One of the wisest things you can do for your course from the jump is to plan its position in your market, in your audience’s lives, in your brand, and your market.
Time to outline and plan your course details. The key point is to create a course content plan that matches the frame + position you’ve chosen in the step above.
Let’s gauge your audience’s interest in your course now. There are tons of ways to “preview” a course. You can:
- Broadcast on Periscope about your upcoming course (or you can simply call it a concept) and ask people for feedback—let others become part of the process and they will be more invested in you
- Create your course materials as a workshop first—this is my favorite method and is something I go into super detail on in my FREE 2.5-hour workshop on becoming an infopreneur and making crazy-valuable workshops
- Send an email to your email list (no matter the size) with a free lesson from your course or your course idea and ask for feedback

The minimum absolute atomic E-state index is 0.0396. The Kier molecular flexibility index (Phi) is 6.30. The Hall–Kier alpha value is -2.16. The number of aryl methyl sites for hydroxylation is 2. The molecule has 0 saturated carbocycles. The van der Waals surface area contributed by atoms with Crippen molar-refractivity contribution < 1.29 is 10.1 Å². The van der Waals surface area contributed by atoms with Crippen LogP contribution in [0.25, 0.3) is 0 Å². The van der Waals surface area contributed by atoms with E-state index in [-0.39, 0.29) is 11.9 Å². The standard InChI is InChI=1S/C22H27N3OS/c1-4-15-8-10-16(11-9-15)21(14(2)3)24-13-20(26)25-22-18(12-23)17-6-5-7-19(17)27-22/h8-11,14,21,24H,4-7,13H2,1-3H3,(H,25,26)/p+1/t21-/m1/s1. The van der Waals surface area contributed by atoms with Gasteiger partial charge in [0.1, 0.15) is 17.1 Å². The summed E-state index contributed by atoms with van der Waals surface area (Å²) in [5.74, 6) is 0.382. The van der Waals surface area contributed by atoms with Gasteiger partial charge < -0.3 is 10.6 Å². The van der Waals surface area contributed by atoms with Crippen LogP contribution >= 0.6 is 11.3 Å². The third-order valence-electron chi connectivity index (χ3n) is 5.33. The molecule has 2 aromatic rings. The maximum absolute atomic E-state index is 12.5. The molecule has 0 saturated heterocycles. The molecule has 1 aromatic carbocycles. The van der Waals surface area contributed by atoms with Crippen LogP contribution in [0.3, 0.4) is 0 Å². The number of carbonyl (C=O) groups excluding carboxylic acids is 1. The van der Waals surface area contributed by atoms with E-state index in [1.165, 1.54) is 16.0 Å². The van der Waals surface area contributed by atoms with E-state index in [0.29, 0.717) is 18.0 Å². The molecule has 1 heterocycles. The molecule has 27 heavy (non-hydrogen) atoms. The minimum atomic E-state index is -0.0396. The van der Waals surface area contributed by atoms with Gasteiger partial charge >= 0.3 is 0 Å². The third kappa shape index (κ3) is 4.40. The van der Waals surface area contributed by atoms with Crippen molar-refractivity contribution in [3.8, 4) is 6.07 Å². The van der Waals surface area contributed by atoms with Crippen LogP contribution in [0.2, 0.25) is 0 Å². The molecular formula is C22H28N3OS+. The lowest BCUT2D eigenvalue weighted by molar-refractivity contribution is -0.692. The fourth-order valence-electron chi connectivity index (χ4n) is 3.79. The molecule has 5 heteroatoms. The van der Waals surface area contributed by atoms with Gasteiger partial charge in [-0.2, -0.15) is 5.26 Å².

In general, I’ve identified 7 pricing factors that I think are important: your time, tasks, and emotional expenditure, material inputs, fees, and cost of goods sold, business overhead and what you want to invest in your business, the client’s perception of the value you are adding to their life or business with your course, etc.
Now that you know how you want to position your course in general, what your price range or exact price is going to be, what you’ll be teaching, and the perception people have of your idea, it’s time to package that all up and present it to the world.
In real life, a package is what gets us excited about what we’re about to receive. A package sets the tone. Is it pretty? Is it frustrating to open? Do you even remember what you ordered? How is it presented?